My colleague Scott McKay’s prediction that former New York City Mayor Michael Bloomberg will become the Democrats’ white knight after Hillary Clinton’s campaign collapses under the weight of her own misdeeds seems less of a longshot today than just a few weeks ago.
But despite the worsening stream of news — a trickle from the slowly cracking dam of bureaucrats and co-conspirators and media hacks shielding Americans from understanding the fullness of her malfeasance — McKay assumes something I don’t: that an indicted Mrs. Clinton would necessarily be unable to garner or maintain the Democratic nomination.
Late night comedy hosts such as Jimmy Kimmel are covering Mrs. Clinton’s e-mail scandal — and a true scandal it is — more than “mainstream” news outlets are. Indeed, as the Media Research Center noted, none of the “big three” (ABC, CBS and NBC) covered the January 19th news that Hillary’s e-mail server contained, as Fox News’s Catherine Herridge put it, “intelligence from the U.S. government’s most secretive and highly classified programs.”
This means that Democrats, more likely to consume news from liberal-minded media organizations, are less aware of the seriousness of the situation than Republicans are. Still, it’s a big enough story that they cannot be ignorant of it, not least because it has come up repeatedly in Democratic debates.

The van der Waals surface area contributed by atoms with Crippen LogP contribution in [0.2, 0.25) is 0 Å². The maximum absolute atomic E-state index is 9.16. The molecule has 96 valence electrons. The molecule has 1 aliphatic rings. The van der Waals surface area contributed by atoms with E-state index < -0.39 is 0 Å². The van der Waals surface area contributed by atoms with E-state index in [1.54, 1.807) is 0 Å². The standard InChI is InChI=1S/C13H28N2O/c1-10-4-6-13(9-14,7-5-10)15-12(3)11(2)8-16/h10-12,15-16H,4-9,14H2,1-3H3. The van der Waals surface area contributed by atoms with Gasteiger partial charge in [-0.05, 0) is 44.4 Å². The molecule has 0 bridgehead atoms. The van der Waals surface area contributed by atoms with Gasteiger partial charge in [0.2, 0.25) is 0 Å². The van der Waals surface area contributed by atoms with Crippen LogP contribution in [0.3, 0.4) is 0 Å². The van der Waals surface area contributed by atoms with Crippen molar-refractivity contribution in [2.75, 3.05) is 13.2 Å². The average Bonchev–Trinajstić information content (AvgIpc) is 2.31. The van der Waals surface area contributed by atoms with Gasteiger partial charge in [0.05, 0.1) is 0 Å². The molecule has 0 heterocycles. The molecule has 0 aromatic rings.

Hillary’s socialist competitor, the strangely likable Senator Bernie Sanders of Vermont, continues to do her the enormous political favor of downplaying the scandal, beginning with his assertion in a CNN-hosted debate in October that “the American people are sick and tired of hearing about your damn e-mails.”
Hillary attempts to minimize the seriousness of her criminal negligence by asserting that she is “100% confident” that the investigation will find no wrongdoing on her part. And in true Clinton style, just in case her confidence is misplaced, she wants us all to believe that the investigation itself as well as news leaks about it are all part of the famed “vast right-wing conspiracy.”
Brian Fallon, a Clinton spokesman, told Bloomberg News that “it’s completely fair to suspect that the intelligence community inspector general is not operating in good faith.” Actually, Brian, it’s not.
The Inspector General of the Intelligence Community, I. Charles McCullough, III, is a former member of the Defense Intelligence Senior Executive Service, a former FBI Supervisory Special Agent, a former Special Assistant United States Attorney, and was appointed to his current post in 2011 by President Obama. Doesn’t that sound like just the sort of person to politicize a national security investigation? I didn’t think so.
But here’s the thing: Democrats in large measure buy the Clinton spin, engaging in what Hillary herself might call a “willing suspension of disbelief.”
As recently as November, before the latest bombshell but after more than enough information had come out to convince an unbiased observer that Hillary’s stories about her homebrew server are a pack of lies, a Quinnipiac University poll showed 68 percent of Democrats believing that “Hillary Clinton is honest and trustworthy.” (Ninety-four percent of Republicans and 62 percent of Independents disagreed.)